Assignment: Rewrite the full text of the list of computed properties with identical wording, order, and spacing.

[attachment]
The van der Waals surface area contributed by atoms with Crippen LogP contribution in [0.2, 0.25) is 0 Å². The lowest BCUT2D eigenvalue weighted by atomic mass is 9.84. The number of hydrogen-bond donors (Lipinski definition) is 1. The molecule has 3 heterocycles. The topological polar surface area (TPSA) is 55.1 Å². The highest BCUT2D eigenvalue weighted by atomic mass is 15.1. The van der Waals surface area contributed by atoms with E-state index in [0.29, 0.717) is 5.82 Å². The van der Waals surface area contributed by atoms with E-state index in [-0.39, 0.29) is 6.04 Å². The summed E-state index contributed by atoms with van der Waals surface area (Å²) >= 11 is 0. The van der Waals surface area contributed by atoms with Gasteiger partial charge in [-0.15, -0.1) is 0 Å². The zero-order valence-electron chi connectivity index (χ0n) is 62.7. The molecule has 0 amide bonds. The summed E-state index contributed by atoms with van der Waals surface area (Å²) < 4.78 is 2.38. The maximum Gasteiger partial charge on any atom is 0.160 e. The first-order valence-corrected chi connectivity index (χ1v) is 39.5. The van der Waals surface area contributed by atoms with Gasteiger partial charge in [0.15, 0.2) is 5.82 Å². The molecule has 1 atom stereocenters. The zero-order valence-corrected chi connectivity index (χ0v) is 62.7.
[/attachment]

The van der Waals surface area contributed by atoms with Crippen LogP contribution in [0.2, 0.25) is 0 Å². The lowest BCUT2D eigenvalue weighted by atomic mass is 9.84. The number of hydrogen-bond donors (Lipinski definition) is 1. The molecule has 3 heterocycles. The topological polar surface area (TPSA) is 55.1 Å². The highest BCUT2D eigenvalue weighted by atomic mass is 15.1. The van der Waals surface area contributed by atoms with E-state index in [0.29, 0.717) is 5.82 Å². The van der Waals surface area contributed by atoms with E-state index in [-0.39, 0.29) is 6.04 Å². The summed E-state index contributed by atoms with van der Waals surface area (Å²) >= 11 is 0. The van der Waals surface area contributed by atoms with Gasteiger partial charge in [-0.15, -0.1) is 0 Å². The zero-order valence-electron chi connectivity index (χ0n) is 62.7. The molecule has 0 amide bonds. The summed E-state index contributed by atoms with van der Waals surface area (Å²) < 4.78 is 2.38. The maximum Gasteiger partial charge on any atom is 0.160 e. The first-order valence-corrected chi connectivity index (χ1v) is 39.5. The van der Waals surface area contributed by atoms with Gasteiger partial charge in [0.15, 0.2) is 5.82 Å². The molecule has 1 atom stereocenters. The zero-order valence-corrected chi connectivity index (χ0v) is 62.7.